Letters to the Editor, Nov. 4

HAPPY BIRTHDAY TO YOU

I would be very pleased if a paper I have been reading on and off since its inception in 1971 would mark the celebration of “World Vegan Day” among its Nov. 1 newsworthy announcements. Happy belated birthday, Toronto Sun, and thank you for 47 years of news and entertainment.

Chris Psaris

(Thank you for being a loyal reader. We will note your suggestion for next year)

RETHINK THE REAL PROBLEM

I believe that the Sun editorial board that published the article “Canada’s carbon tax could go much higher after 2022 review” Nov. 1 should rethink the real problems with carbon pollution leading to global warming. The article was written by Anthony Furey, who concludes that we will most likely end up paying more towards the federal carbon tax per tonne than originally outlined. The problem with this article is we understand the carbon tax is put in place to force us to reduce our carbon footprint but it never outlines how we could do that. The only thing Furey writes about is the financial aspect. He should have taken the time to quickly mention how each of the readers could start taking small steps to decrease their own personal carbon footprint. A few examples from many to reduce one’s own carbon footprint are opting to take a bicycle instead of a car, reducing your garbage waste or living a zero-waste lifestyle, changing light bulbs to LED ones. Money is one important thing that helps the world go around, but what will money do for the plant and animal species that are victims of rapidly increasing extinction rates due to global warming. We need to think about how the human race will not be able to sustain life on this planet if we keep treating earth like our actions have no consequences.

Victoria Degan

Toronto

(Canadians are doing their part. Aside from the suggestions you’ve mentioned above, our vehicles are far more efficient, millions take public transit and make our homes more energy-efficient. But the reality is until the world’s biggest polluters don’t do their part, adding taxes Canadians does very little to deal with climate change. Oh and by the way, politicians and celebrities who lecture the rest of us while flying around the world should really end the hypocrisy)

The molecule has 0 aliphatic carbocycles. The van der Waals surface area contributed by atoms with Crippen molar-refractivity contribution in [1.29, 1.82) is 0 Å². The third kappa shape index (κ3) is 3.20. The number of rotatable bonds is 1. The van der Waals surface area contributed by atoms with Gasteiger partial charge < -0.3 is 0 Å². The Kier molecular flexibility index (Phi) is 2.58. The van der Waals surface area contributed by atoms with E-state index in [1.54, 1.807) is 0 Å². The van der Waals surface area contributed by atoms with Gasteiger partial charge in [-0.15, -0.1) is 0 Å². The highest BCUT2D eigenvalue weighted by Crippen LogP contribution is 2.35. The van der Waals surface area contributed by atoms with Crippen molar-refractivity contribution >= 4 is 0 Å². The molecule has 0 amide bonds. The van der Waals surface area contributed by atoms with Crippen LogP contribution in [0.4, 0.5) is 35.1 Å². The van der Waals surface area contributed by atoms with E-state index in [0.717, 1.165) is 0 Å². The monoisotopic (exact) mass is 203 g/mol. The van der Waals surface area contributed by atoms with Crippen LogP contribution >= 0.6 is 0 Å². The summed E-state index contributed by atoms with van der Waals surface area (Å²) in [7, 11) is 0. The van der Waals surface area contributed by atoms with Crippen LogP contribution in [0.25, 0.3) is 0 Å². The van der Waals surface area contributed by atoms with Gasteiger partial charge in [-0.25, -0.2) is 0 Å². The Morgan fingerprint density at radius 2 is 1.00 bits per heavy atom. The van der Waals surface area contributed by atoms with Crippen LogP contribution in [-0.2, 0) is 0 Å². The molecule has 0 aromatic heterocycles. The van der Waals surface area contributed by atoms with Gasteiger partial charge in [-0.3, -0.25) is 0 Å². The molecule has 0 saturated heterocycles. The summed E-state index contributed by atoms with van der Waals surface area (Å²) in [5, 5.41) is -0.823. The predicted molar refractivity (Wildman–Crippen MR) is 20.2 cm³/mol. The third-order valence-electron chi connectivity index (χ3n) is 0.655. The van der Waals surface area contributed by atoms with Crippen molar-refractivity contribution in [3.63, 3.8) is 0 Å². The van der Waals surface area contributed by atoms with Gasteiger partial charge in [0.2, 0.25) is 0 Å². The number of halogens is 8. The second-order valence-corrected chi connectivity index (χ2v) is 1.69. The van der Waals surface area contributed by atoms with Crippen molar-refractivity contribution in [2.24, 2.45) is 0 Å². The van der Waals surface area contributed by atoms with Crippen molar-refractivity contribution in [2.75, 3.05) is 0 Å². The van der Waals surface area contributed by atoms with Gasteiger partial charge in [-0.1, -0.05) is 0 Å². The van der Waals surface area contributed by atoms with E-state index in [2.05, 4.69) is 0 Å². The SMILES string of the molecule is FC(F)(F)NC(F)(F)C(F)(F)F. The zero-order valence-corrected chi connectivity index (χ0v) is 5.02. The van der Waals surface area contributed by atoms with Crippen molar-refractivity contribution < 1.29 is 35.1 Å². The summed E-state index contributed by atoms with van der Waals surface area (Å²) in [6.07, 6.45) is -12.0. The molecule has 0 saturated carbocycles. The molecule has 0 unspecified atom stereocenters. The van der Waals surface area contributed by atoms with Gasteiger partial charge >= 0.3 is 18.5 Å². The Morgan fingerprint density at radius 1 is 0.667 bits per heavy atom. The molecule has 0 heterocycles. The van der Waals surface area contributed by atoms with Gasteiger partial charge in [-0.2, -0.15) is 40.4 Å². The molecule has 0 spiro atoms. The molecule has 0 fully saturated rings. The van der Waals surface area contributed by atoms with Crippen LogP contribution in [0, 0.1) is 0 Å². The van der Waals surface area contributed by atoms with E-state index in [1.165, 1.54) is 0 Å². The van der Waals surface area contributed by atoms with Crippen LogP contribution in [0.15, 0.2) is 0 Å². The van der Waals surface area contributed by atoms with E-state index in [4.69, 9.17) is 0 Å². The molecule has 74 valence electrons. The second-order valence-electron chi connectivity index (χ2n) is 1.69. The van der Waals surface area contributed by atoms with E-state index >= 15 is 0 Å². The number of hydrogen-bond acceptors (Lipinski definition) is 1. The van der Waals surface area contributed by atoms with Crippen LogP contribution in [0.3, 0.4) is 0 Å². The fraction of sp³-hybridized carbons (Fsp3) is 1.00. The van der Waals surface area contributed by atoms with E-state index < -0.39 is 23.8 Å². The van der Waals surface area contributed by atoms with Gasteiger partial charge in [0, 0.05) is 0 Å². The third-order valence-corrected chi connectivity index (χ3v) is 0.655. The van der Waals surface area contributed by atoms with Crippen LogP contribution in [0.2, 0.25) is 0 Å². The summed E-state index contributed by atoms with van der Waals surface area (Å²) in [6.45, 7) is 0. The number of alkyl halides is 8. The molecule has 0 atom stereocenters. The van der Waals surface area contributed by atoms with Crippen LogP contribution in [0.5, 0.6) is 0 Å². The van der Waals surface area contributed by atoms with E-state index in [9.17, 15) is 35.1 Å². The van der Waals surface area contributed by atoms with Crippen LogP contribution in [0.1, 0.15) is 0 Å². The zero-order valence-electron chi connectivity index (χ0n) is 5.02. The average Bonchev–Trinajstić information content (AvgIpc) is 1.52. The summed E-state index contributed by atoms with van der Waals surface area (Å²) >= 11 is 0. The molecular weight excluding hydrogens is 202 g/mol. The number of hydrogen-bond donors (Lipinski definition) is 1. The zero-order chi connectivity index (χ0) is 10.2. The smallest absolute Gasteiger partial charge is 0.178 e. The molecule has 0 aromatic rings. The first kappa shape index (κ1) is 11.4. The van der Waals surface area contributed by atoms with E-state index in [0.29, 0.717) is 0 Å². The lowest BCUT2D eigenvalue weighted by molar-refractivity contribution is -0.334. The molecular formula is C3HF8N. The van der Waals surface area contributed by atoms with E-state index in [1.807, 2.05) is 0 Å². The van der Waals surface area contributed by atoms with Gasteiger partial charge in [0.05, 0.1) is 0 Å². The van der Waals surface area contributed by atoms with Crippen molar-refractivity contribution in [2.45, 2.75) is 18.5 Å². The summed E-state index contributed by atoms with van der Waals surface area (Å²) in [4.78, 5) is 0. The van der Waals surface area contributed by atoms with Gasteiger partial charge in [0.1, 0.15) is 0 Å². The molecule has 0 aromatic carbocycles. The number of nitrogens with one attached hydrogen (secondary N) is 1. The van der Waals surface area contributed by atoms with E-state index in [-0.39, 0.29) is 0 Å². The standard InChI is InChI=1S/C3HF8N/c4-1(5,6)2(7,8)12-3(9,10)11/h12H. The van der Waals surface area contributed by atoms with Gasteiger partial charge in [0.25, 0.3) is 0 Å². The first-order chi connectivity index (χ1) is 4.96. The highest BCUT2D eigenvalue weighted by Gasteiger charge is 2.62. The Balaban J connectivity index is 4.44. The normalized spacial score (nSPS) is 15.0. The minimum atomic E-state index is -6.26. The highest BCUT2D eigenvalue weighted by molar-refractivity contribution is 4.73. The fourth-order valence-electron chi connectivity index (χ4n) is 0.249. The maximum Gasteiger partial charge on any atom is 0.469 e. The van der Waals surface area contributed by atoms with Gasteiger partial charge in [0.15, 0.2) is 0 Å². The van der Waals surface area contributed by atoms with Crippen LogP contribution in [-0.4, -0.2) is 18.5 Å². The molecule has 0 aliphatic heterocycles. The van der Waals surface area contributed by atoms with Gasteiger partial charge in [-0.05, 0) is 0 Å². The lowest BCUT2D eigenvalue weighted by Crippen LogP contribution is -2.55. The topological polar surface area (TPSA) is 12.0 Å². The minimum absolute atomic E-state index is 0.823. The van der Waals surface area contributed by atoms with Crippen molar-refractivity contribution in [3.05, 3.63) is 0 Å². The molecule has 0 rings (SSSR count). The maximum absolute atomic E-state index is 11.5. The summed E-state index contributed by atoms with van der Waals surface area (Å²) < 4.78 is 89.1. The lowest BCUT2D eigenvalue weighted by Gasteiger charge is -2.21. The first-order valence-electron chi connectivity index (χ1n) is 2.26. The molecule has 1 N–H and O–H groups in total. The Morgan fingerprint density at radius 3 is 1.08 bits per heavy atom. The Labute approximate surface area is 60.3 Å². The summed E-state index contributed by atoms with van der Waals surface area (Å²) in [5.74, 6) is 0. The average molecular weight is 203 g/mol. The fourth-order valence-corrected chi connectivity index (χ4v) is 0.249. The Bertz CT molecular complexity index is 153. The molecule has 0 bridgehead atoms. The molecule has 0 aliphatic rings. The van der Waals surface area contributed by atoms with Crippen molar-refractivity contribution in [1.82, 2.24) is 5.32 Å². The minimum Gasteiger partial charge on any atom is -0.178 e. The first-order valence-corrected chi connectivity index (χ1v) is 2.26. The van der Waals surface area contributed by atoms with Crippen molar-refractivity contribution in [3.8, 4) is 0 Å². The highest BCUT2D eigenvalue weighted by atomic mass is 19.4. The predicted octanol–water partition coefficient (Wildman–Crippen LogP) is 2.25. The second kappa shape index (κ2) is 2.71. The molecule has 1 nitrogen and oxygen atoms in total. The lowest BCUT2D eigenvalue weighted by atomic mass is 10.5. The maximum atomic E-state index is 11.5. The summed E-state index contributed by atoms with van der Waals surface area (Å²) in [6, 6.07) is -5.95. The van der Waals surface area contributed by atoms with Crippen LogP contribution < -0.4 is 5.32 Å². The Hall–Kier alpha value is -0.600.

WHAT ABOUT US?

This is with reference to the Liberals increasing immigration to Canada, where Immigration Minister Ahmed Hussen claims that immigrants help the economy and are good for jobs. My daughter has three degrees, the latest a Masters from Western University, and she has as yet been unable to get a job in her field of public health. Most of her freshly graduated classmates are without jobs after having invested thousands of dollars into their degree, and this minister and this government want to bring in even more immigrants? How about helping our youth who have been educated here and are struggling for jobs? I am sure there are thousands of other Canadians who have similar stories and are similarly disgusted by this decision. It is not partisanship, Minister Hussen, it is common sense — look after your own first!

Anita Menezes

Mississauga

(The minister isn’t wrong about the incredible value immigration does add to our economy. The problem with the Liberal government’s current plan is there is no plan. So it won’t just be Canadian born and educated kids who cannot find a job, it will be our new immigrants too)

IT’S NOT A GOOD OR A SERVICE

Re “Understanding Trudeau’s convoluted carbon-tax defence” (Brian Lilley, Nov. 1): It is all in the wording, and how you say it — or who says it, and what is really wanted. So now Trudeau says the carbon tax is not a tax. It is a price on pollution. So then, since it is just a price on pollution, it is not actually a service. So why is there GST on this pollution price, since it is certainly not a “service” of any kind either. GST is a “goods and service tax.” So now does Trudeau have to create new words, new meanings or change identification of words to suit his intentions?

Rolly Klaepatz

Fairview, Alta.

(Trudeau is going to use whatever words he can possibly remember after his staff briefs him to implement the carbon tax)

Source:: Toronto Sun – Movies